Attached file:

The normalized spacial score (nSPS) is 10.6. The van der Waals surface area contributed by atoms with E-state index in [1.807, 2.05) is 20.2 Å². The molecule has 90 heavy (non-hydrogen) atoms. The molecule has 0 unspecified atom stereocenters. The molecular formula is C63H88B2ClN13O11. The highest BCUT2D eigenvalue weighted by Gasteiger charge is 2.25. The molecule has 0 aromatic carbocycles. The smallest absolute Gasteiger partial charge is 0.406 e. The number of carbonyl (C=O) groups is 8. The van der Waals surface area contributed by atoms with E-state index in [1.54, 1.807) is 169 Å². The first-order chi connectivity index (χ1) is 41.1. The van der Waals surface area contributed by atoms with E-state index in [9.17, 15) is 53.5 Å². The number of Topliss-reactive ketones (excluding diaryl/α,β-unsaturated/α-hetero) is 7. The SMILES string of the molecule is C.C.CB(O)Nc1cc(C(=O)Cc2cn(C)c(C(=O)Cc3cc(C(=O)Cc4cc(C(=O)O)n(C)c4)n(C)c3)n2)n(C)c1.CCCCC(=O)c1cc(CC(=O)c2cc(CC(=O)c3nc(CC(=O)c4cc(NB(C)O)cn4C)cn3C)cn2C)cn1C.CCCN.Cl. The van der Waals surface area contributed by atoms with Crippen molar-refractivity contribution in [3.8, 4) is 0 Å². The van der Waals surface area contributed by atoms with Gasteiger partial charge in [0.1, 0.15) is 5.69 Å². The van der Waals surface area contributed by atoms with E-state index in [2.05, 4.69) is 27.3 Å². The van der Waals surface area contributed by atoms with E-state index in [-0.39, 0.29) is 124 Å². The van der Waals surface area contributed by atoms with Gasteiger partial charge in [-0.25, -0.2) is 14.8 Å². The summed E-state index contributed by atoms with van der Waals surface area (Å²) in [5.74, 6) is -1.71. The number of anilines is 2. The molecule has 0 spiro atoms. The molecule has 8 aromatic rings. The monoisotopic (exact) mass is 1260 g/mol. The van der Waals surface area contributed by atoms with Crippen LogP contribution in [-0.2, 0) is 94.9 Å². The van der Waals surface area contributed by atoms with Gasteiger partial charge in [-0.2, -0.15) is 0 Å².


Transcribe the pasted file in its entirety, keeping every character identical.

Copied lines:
The normalized spacial score (nSPS) is 10.6. The van der Waals surface area contributed by atoms with E-state index in [1.807, 2.05) is 20.2 Å². The molecule has 90 heavy (non-hydrogen) atoms. The molecule has 0 unspecified atom stereocenters. The molecular formula is C63H88B2ClN13O11. The highest BCUT2D eigenvalue weighted by Gasteiger charge is 2.25. The molecule has 0 aromatic carbocycles. The smallest absolute Gasteiger partial charge is 0.406 e. The number of carbonyl (C=O) groups is 8. The van der Waals surface area contributed by atoms with E-state index in [1.54, 1.807) is 169 Å². The first-order chi connectivity index (χ1) is 41.1. The van der Waals surface area contributed by atoms with E-state index in [9.17, 15) is 53.5 Å². The number of Topliss-reactive ketones (excluding diaryl/α,β-unsaturated/α-hetero) is 7. The SMILES string of the molecule is C.C.CB(O)Nc1cc(C(=O)Cc2cn(C)c(C(=O)Cc3cc(C(=O)Cc4cc(C(=O)O)n(C)c4)n(C)c3)n2)n(C)c1.CCCCC(=O)c1cc(CC(=O)c2cc(CC(=O)c3nc(CC(=O)c4cc(NB(C)O)cn4C)cn3C)cn2C)cn1C.CCCN.Cl. The van der Waals surface area contributed by atoms with Crippen molar-refractivity contribution in [3.8, 4) is 0 Å². The van der Waals surface area contributed by atoms with Gasteiger partial charge in [0.1, 0.15) is 5.69 Å². The van der Waals surface area contributed by atoms with E-state index in [2.05, 4.69) is 27.3 Å². The van der Waals surface area contributed by atoms with E-state index in [-0.39, 0.29) is 124 Å². The van der Waals surface area contributed by atoms with Gasteiger partial charge in [-0.25, -0.2) is 14.8 Å². The summed E-state index contributed by atoms with van der Waals surface area (Å²) in [5.74, 6) is -1.71. The number of anilines is 2. The molecule has 0 spiro atoms. The molecule has 8 aromatic rings. The monoisotopic (exact) mass is 1260 g/mol. The van der Waals surface area contributed by atoms with Crippen LogP contribution in [-0.2, 0) is 94.9 Å². The van der Waals surface area contributed by atoms with Gasteiger partial charge in [-0.2, -0.15) is 0 Å².